Some brands might suspect cancelling paid search payments would raise traffic besides save the money. While it is correct that organic searches rise as a result of cancellation, the rise in organic searches is covered by the overall decrease in traffic directed to a site. The overall loss of traffic amounts to an 85% decrease even with the boost in organic search results. If a brand only decreases the spending on search ads then the loss is only an 80% drop.
Google not only has a large number of brands that have ceased paying for search ads but a number of those firms have even resumed payments. Resumption of payments, however, does not necessarily restore the traffic. From a zero base, an increase of payments only improves traffic 79%. This means there is a permanent loss of 6% of the original amount of traffic a brand was seeing. From a non-zero base, that is as specific Google is in their results, restores 78% of the original traffic.
Some brands that were unsure of the value of paid search results cancelled the payments and saw a significant drop in traffic. Some of those firms then reinstated the payments, but their traffic did not fully recover. It’s an important to lesson be aware of as the social media agency tries to maximize budgets.
It now seems that Bing is rolling out updates as fast as the previous one can be digested. It used to be, at best, every quarter. On Thursday Bing announced implementation of testing on a Broad Match Modifier. This modifier is similar to Google’s Broad Match Modifier. It will help create more precise exposures than the Broad Match package and yet still have a broader reach than the Phrase Match package.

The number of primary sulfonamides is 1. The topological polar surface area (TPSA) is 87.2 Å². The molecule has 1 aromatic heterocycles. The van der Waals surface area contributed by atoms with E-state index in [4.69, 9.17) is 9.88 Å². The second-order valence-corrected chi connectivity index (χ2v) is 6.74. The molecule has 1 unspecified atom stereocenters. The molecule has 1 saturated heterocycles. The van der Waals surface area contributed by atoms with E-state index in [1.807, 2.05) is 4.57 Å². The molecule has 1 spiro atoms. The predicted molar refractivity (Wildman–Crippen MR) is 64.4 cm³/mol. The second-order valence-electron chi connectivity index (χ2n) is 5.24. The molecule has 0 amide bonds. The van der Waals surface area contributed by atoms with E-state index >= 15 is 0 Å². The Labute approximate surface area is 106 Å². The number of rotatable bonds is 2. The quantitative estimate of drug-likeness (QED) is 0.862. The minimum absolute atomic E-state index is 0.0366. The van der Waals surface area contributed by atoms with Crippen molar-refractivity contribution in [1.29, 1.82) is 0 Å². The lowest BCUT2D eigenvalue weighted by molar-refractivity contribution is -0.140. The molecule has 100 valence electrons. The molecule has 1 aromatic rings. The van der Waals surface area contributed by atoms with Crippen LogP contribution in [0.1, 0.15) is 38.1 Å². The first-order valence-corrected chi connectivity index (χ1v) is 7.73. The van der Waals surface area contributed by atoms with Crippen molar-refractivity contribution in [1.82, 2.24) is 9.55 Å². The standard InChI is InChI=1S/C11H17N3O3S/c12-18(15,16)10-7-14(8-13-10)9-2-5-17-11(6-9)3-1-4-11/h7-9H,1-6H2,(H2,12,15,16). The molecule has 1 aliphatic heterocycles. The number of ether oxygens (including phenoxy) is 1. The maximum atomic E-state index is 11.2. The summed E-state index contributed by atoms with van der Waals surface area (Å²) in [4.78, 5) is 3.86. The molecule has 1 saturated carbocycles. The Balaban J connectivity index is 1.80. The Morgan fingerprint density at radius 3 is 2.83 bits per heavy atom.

This refinement also accompanies better interactions with browsers. Instead of a nearly exclusive focus on Internet Explorer and Firefox, Bing is also improving its compatibility with Safari and Chrome browsers.
The final update seems particularly exciting for the social media agency. Bing is bringing in rich and integrated ads. When the user hovers the cursor over an item in search results, then a new pane will open providing more information. The offered example is a restaurant. Hovering will bring forth OpenTable.com statistics where the user can make a reservation and see what seating looks like for the restaurant. For non-restaurant searches the rich results might also be part of the auctioning process. There are numerous avenues Bing can pursue and the social media agency will be able to exploit these for better brand marketing.
In preparation for the holiday shopping season Yahoo! has updated how it reveals search results. The intention is to provide answers and not just links. Whenever a user conducts a search that might yield results about shopping, recipes or entertainment Yahoo! will then produce at the top of the search results information about the product instead of links to others.
This change will help its users better find what they are looking for. This should also attract more firms to beef up their budgeted dollars on Yahoo!. Where a firm could normally hope to be represented in Yahoo! search results or on advertising space with the network, now a firm’s products can be displayed at the very top of the search results. This premium spacing is not a paid-for space, but having a strong presence on Yahoo!’s rankings can help with placement there.
FaceBook may have invented the ‘Like’ button and the placement of that button everywhere, but now Google has a similar tool. Google’s ‘+1’ button had existed only on its search results until Wednesday. Now publishers will be able to put the ‘+1’ on their pages allowing Google to obtain more data about other spaces on the internet.